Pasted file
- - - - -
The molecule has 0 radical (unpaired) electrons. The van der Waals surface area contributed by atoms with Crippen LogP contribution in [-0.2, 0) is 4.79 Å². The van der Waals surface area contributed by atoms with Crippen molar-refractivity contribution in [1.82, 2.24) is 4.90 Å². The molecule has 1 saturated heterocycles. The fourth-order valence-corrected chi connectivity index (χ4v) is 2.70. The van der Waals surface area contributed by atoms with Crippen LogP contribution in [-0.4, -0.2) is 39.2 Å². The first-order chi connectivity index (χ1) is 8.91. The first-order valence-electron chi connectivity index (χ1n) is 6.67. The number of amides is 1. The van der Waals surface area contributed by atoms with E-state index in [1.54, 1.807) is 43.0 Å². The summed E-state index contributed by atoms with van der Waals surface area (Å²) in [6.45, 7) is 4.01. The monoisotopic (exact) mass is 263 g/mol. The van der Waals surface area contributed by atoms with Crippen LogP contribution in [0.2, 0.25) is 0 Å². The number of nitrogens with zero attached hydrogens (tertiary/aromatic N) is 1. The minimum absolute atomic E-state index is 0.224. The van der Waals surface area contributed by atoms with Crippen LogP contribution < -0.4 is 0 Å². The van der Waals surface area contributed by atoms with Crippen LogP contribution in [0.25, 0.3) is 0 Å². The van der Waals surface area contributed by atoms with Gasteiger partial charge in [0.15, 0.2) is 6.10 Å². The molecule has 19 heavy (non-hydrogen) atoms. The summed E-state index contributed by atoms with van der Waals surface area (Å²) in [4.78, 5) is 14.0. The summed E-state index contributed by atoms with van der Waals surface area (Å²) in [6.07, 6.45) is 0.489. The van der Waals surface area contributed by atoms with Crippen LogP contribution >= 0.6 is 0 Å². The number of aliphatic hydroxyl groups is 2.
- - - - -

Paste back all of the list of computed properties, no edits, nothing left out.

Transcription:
The molecule has 0 radical (unpaired) electrons. The van der Waals surface area contributed by atoms with Crippen LogP contribution in [-0.2, 0) is 4.79 Å². The van der Waals surface area contributed by atoms with Crippen molar-refractivity contribution in [1.82, 2.24) is 4.90 Å². The molecule has 1 saturated heterocycles. The fourth-order valence-corrected chi connectivity index (χ4v) is 2.70. The van der Waals surface area contributed by atoms with Crippen LogP contribution in [-0.4, -0.2) is 39.2 Å². The first-order chi connectivity index (χ1) is 8.91. The first-order valence-electron chi connectivity index (χ1n) is 6.67. The number of amides is 1. The van der Waals surface area contributed by atoms with E-state index in [1.54, 1.807) is 43.0 Å². The summed E-state index contributed by atoms with van der Waals surface area (Å²) in [6.45, 7) is 4.01. The monoisotopic (exact) mass is 263 g/mol. The van der Waals surface area contributed by atoms with Crippen LogP contribution in [0.2, 0.25) is 0 Å². The number of nitrogens with zero attached hydrogens (tertiary/aromatic N) is 1. The minimum absolute atomic E-state index is 0.224. The van der Waals surface area contributed by atoms with Crippen LogP contribution < -0.4 is 0 Å². The van der Waals surface area contributed by atoms with Crippen LogP contribution in [0.25, 0.3) is 0 Å². The van der Waals surface area contributed by atoms with Gasteiger partial charge in [0.15, 0.2) is 6.10 Å². The molecule has 19 heavy (non-hydrogen) atoms. The summed E-state index contributed by atoms with van der Waals surface area (Å²) in [4.78, 5) is 14.0. The summed E-state index contributed by atoms with van der Waals surface area (Å²) in [6.07, 6.45) is 0.489. The van der Waals surface area contributed by atoms with Crippen LogP contribution >= 0.6 is 0 Å². The number of aliphatic hydroxyl groups is 2.